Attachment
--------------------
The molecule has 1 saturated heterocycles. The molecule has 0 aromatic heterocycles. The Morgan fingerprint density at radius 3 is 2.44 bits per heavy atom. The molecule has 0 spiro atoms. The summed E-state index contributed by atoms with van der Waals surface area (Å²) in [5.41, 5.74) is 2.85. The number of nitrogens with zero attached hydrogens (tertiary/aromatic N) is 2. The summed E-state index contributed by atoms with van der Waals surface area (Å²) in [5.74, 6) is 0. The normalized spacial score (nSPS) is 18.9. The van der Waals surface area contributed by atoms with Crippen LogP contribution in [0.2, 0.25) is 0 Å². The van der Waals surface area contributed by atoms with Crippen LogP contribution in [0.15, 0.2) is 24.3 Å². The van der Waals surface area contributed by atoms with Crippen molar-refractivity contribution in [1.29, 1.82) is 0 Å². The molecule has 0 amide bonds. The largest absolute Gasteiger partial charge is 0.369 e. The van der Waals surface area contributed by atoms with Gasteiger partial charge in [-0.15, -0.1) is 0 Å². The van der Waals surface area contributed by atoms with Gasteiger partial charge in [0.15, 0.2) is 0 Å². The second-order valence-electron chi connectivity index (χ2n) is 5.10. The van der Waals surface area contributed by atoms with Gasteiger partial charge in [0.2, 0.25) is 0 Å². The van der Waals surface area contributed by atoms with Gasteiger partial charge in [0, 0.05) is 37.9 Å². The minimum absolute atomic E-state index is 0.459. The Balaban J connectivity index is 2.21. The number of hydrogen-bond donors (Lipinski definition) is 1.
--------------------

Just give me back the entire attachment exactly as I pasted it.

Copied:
The molecule has 1 saturated heterocycles. The molecule has 0 aromatic heterocycles. The Morgan fingerprint density at radius 3 is 2.44 bits per heavy atom. The molecule has 0 spiro atoms. The summed E-state index contributed by atoms with van der Waals surface area (Å²) in [5.41, 5.74) is 2.85. The number of nitrogens with zero attached hydrogens (tertiary/aromatic N) is 2. The summed E-state index contributed by atoms with van der Waals surface area (Å²) in [5.74, 6) is 0. The normalized spacial score (nSPS) is 18.9. The van der Waals surface area contributed by atoms with Crippen LogP contribution in [0.2, 0.25) is 0 Å². The van der Waals surface area contributed by atoms with Crippen LogP contribution in [0.15, 0.2) is 24.3 Å². The van der Waals surface area contributed by atoms with Crippen molar-refractivity contribution in [1.29, 1.82) is 0 Å². The molecule has 0 amide bonds. The largest absolute Gasteiger partial charge is 0.369 e. The van der Waals surface area contributed by atoms with Gasteiger partial charge in [-0.15, -0.1) is 0 Å². The van der Waals surface area contributed by atoms with Gasteiger partial charge in [0.15, 0.2) is 0 Å². The second-order valence-electron chi connectivity index (χ2n) is 5.10. The van der Waals surface area contributed by atoms with Gasteiger partial charge in [0.2, 0.25) is 0 Å². The van der Waals surface area contributed by atoms with Gasteiger partial charge in [0, 0.05) is 37.9 Å². The minimum absolute atomic E-state index is 0.459. The Balaban J connectivity index is 2.21. The number of hydrogen-bond donors (Lipinski definition) is 1.